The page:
With limited time, we did not attempt the trail to the Wheeler Peak summit. Instead, we opted for the hike to the bristlecone pines with views of the summit and side trips available to alpine lakes and a VERY small glacier. Bristlecone pines grow in isolated groves just below tree line. Conditions are harsh, with cold temperatures, a short growing season, and high winds. They grow very slowly, and in some years don’t even add a ring of growth. This slow growth makes their wood very dense and resistant to insects, fungi, rot, and erosion. Most scientists agree they are the oldest living things on earth, with some specimens over 4,000 years old.
After a 1.5 mile hike, the park has a short loop trail through the bristlecones with excellent informational signs. The gnarly, contorted trees make for interesting photos. The side trip to the alpine lakes was disappointing – the water level was very low due to a prolonged drought. And sadly, the glacier is almost gone and just looks like a patch of dirty snow (hardly picture worthy), but the summit views and the Bristlecone Pines make for a fun hike.
Sad little Baker
The closest (and really only) town near Great Basin National Park is Baker, Nevada. There is next to nothing here. There are only three restaurants and two of them were closed when we were there. The website for Lectrolux Café said they were open, but when we walked in, we were rudely greeted that they were closed. Groceries are hard to come by, so best to bring your own from home (or buy in Delta). We had one dinner and one breakfast at the Border Inn – a combination gas station, campground, small motel, small casino at (surprise!!) the border of Utah and Nevada on highway 6/50. Based on the looks of the place, we were pleasantly surprised at the prices, food, and friendly service. The only bar in Baker (at the campground) was already closed when we drove by after dinner at 9 PM.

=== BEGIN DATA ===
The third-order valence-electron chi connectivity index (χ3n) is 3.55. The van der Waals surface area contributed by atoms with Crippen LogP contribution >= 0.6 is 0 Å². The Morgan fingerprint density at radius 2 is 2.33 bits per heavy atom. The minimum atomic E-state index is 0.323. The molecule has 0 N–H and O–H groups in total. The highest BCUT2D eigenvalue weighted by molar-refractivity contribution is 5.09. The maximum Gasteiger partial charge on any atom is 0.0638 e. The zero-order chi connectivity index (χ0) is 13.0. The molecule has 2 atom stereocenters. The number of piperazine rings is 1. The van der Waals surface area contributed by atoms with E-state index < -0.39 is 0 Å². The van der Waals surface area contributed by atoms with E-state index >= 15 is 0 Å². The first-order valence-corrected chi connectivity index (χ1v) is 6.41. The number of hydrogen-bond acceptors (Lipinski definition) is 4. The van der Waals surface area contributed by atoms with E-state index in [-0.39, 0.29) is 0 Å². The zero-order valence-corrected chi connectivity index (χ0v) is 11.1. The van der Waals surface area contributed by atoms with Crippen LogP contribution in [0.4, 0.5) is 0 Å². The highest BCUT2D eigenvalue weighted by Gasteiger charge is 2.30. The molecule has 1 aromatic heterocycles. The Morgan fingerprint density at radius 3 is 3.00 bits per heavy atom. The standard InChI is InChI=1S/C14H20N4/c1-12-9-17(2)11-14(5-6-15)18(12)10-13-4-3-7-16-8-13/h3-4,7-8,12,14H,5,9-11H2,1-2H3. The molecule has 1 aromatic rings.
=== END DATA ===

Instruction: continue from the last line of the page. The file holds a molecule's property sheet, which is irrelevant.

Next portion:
Lodging is slim pickings, too. We read the reviews before we arrived and were not encouraged. We opted for The Getaway Cabin – basically a privately owned outbuilding converted into a small apartment. We had low expectations and they were met – actually not bad but the furniture and décor is all older than we are. At least we had our own kitchen and A/C! There probably aren’t any better options in Baker. We had planned to check out the lodging attached to LectroLux Cafe, but not after their rudeness. Biggest disappointment at The Getaway Cabin was the lack of promised wi-fi. When we called to tell the owner it wasn’t working, she was friendly, but bottom-line, no wi-fi.
Scenic route to Las Vegas
Rather than taking the quickest route from Baker to Vegas, we took the road that the atlas designated as “scenic”, highway 93 south. It was scenic in its own way – mostly due to the vast emptiness. Another reason for taking this route is that it leads to Cathedral Gorge State Park (near the town of Panaca, NV). Here we found interesting sandstone formations and we had a blast exploring numerous short slot canyons. We practically had the place to ourselves.
We continued the scenic route south and found beautiful reservoirs, lava flows, Joshua trees, and more desert panoramas. While zooming along at 60 mph, Tom saw something scuttling across the road in the distance but moving very slowly. What is that? A small squirrel? A big mouse? Nope…a fist-sized tarantula!
Great Basin National Park is worth a visit, especially if you like to get away from the crowds. The Lehman Caves are quite good and the Wheeler Peak drive is very scenic with lots of hiking options. But there is a reason that most people have never heard of it. It just doesn’t have as much variety as the famous Zion or Yosemite or Yellowstone. And the area has very little for facilities (restaurants, lodging, and groceries). In spite of that, we can still recommend it, and getting there is half the fun.
[singlepic id=5243 w=320 h=400 float=left]We aren’t campers, but we heard that the camping facilities in the National Park are quite good and visibility of the stars is amazing! Both Visitor’s Centers (one for Great Basin and one at Leyman Caves) are excellent. The Leyman Caves one even has a small cafe with great ice cream, plus nice locally made gift items.
RTG Helpful Hints
Learn more about Great Basin National Park on the NPS website.